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Homeownership and Apprehension

by Sharon M. Garcia

Purchasing a home can be a daunting process, especially for new buyers. Battling doubt is part of that process (in many cases, the biggest hurtle to overcome). Many work to reconcile their financial abilities and struggle to calculate whether they can afford to purchase a home. In many cases, even when the numbers justify the answer, there is reluctance out of aversion to change. Countless variables are thrown in and the final choice sometimes has to be made: IN or OUT?

Besides the necessary calculations, there is no other step that one can take to arrive at a “comfortable” answer. However, to help those undergoing this process, here are a few facts that may sway the decision towards the Yay instead of the Nay:

  • The homeownership rate in the U.S. is nearly 66% according to the U.S. Census Bureau News.
  • Banks are offering the lowest rates ever.
  • The market collapse has made owning a house as or even more affordable than renting.
  • Those who purchase continue to benefit from being a homeowner by taking advantage of the tax savings, of which deducting the interest paid on your mortgage is a part of.
  • Purchasing when the market is low (NOW) will eventually build equity.  However, one will need to wait until the market has stabilized in order to building equity. This may not be a quick wait, as it might take 5 to 7 years to see an increase in equity at the current pace.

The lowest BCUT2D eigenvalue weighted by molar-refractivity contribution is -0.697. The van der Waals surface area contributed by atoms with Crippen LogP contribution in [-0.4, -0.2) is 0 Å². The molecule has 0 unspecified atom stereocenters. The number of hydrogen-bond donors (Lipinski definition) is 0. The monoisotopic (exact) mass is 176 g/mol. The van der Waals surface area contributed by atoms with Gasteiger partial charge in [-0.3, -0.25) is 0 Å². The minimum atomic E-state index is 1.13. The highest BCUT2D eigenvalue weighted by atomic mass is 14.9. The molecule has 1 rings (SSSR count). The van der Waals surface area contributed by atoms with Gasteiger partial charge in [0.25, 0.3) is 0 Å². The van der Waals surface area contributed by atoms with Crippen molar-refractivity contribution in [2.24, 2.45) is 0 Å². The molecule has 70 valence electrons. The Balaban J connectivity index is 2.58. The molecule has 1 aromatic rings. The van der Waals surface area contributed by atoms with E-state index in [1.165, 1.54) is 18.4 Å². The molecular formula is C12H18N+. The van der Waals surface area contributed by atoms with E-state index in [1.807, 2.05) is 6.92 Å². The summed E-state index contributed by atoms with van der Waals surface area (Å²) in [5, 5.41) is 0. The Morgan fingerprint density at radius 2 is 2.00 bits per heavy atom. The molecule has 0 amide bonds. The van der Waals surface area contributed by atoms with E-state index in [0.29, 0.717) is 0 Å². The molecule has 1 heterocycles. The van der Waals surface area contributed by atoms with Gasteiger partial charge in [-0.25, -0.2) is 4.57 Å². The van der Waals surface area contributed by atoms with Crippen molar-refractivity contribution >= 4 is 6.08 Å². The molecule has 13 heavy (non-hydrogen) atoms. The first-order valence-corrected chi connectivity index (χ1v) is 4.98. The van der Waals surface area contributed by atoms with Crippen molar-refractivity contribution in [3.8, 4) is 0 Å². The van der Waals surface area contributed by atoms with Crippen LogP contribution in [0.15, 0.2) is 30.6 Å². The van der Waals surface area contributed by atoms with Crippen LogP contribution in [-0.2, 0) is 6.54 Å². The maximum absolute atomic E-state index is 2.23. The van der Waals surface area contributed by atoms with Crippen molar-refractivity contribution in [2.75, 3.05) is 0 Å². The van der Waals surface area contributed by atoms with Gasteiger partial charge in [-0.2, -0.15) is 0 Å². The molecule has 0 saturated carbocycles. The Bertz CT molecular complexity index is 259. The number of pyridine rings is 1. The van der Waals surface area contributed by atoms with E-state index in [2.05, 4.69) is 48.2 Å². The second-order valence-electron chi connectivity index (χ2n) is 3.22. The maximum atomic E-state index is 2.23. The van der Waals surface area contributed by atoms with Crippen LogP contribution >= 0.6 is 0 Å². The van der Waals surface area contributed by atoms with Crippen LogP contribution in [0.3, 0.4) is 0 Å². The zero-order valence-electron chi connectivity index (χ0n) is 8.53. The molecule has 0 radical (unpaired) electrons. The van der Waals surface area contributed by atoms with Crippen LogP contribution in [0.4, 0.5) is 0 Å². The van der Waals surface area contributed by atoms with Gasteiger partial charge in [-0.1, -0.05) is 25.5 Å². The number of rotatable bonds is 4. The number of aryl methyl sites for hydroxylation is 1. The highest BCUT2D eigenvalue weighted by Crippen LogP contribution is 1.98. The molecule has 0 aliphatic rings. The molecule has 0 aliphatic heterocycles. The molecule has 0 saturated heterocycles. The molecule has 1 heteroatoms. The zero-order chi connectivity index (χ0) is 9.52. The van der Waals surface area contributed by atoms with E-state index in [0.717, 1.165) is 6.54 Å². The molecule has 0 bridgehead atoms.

• If your mortgage rate is a 30 year fixed, monthly payments will remain the same. Renting renders one susceptible to yearly or more often rent increases.
  • Homeownership allows for true accommodation. Don’t like the color? Change it. Want new amenities? Upgrade. There are no landlords to ask for permission.
  • Being a homeowner motivates one to get involved by working with neighbors for a better community and schools.

While the list above looks great, not everything goes right every time. There are some serious consequences of purchasing when one is not able to or out of compulsion. Again, having the financial numbers in order is great, but not the only indicator one should consider. Although the list is smaller, here are some cons associated with homeownership:

  • Keep up with the maintenance of the property. It takes work and money to keep a property in good condition!
  • There are no more landlords to call to arrange fixes. This means getting familiar with fixing things or paying others to do this for you.
  • Ties up your cash.
  • There is no guarantee the property will increase in value (equity) due to market conditions. Patience is required. Property values can and may continue to decrease for the next few years.
  • You are obligated to your monthly mortgage. Falling behind can have extremely negative consequences on your credit, even more so than falling behind on rent.

We at the Long Beach Realty Team can help you with the decision making process. Of course the final decision will always be up to you, but our expertise can help you see the fields of opportunity lying beyond the fence of apprehension. Our honest assessment of your purchasing ability and our market research will help you see what you are capable of purchasing or, if the time is not right, let you make the right decision for you. Are you sitting on the fence of homeownership?